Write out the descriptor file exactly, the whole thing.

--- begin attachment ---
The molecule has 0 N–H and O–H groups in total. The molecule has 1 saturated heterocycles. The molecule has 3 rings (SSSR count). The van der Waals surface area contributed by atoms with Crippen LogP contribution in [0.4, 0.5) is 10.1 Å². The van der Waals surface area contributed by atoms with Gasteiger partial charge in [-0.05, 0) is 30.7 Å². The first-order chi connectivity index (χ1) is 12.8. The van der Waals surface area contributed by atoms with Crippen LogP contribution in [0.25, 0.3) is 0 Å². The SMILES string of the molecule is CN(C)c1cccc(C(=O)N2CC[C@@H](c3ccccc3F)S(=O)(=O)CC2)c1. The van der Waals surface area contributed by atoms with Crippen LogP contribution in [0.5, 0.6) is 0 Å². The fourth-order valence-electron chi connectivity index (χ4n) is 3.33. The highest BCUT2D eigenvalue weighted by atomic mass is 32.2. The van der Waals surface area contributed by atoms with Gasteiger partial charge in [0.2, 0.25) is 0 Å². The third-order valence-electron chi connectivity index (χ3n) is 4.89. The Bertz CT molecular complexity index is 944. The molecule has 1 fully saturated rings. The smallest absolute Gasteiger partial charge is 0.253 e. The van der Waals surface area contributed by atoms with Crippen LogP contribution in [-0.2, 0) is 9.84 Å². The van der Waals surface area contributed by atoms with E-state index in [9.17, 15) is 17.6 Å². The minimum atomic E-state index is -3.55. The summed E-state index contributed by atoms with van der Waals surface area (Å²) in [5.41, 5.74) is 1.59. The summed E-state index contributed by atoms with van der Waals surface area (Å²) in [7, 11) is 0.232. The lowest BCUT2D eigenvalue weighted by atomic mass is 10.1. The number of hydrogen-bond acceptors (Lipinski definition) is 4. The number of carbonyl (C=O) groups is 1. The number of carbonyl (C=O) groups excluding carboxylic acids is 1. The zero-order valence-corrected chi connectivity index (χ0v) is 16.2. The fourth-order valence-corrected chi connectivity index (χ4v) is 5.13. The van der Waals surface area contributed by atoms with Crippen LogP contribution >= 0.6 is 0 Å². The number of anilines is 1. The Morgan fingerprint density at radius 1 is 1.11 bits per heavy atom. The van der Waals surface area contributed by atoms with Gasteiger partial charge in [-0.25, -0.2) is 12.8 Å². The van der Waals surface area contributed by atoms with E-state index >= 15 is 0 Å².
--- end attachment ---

The molecule has 0 N–H and O–H groups in total. The molecule has 1 saturated heterocycles. The molecule has 3 rings (SSSR count). The van der Waals surface area contributed by atoms with Crippen LogP contribution in [0.4, 0.5) is 10.1 Å². The van der Waals surface area contributed by atoms with Gasteiger partial charge in [-0.05, 0) is 30.7 Å². The first-order chi connectivity index (χ1) is 12.8. The van der Waals surface area contributed by atoms with Crippen LogP contribution in [0.25, 0.3) is 0 Å². The SMILES string of the molecule is CN(C)c1cccc(C(=O)N2CC[C@@H](c3ccccc3F)S(=O)(=O)CC2)c1. The van der Waals surface area contributed by atoms with Crippen LogP contribution in [0.5, 0.6) is 0 Å². The fourth-order valence-electron chi connectivity index (χ4n) is 3.33. The highest BCUT2D eigenvalue weighted by atomic mass is 32.2. The van der Waals surface area contributed by atoms with Gasteiger partial charge in [0.2, 0.25) is 0 Å². The third-order valence-electron chi connectivity index (χ3n) is 4.89. The Bertz CT molecular complexity index is 944. The molecule has 1 fully saturated rings. The smallest absolute Gasteiger partial charge is 0.253 e. The van der Waals surface area contributed by atoms with Crippen LogP contribution in [-0.2, 0) is 9.84 Å². The van der Waals surface area contributed by atoms with E-state index in [9.17, 15) is 17.6 Å². The minimum atomic E-state index is -3.55. The summed E-state index contributed by atoms with van der Waals surface area (Å²) in [5.41, 5.74) is 1.59. The summed E-state index contributed by atoms with van der Waals surface area (Å²) in [7, 11) is 0.232. The lowest BCUT2D eigenvalue weighted by atomic mass is 10.1. The number of hydrogen-bond acceptors (Lipinski definition) is 4. The number of carbonyl (C=O) groups is 1. The number of carbonyl (C=O) groups excluding carboxylic acids is 1. The zero-order valence-corrected chi connectivity index (χ0v) is 16.2. The fourth-order valence-corrected chi connectivity index (χ4v) is 5.13. The van der Waals surface area contributed by atoms with Crippen LogP contribution >= 0.6 is 0 Å². The number of anilines is 1. The Morgan fingerprint density at radius 1 is 1.11 bits per heavy atom. The van der Waals surface area contributed by atoms with Gasteiger partial charge in [-0.25, -0.2) is 12.8 Å². The van der Waals surface area contributed by atoms with E-state index >= 15 is 0 Å².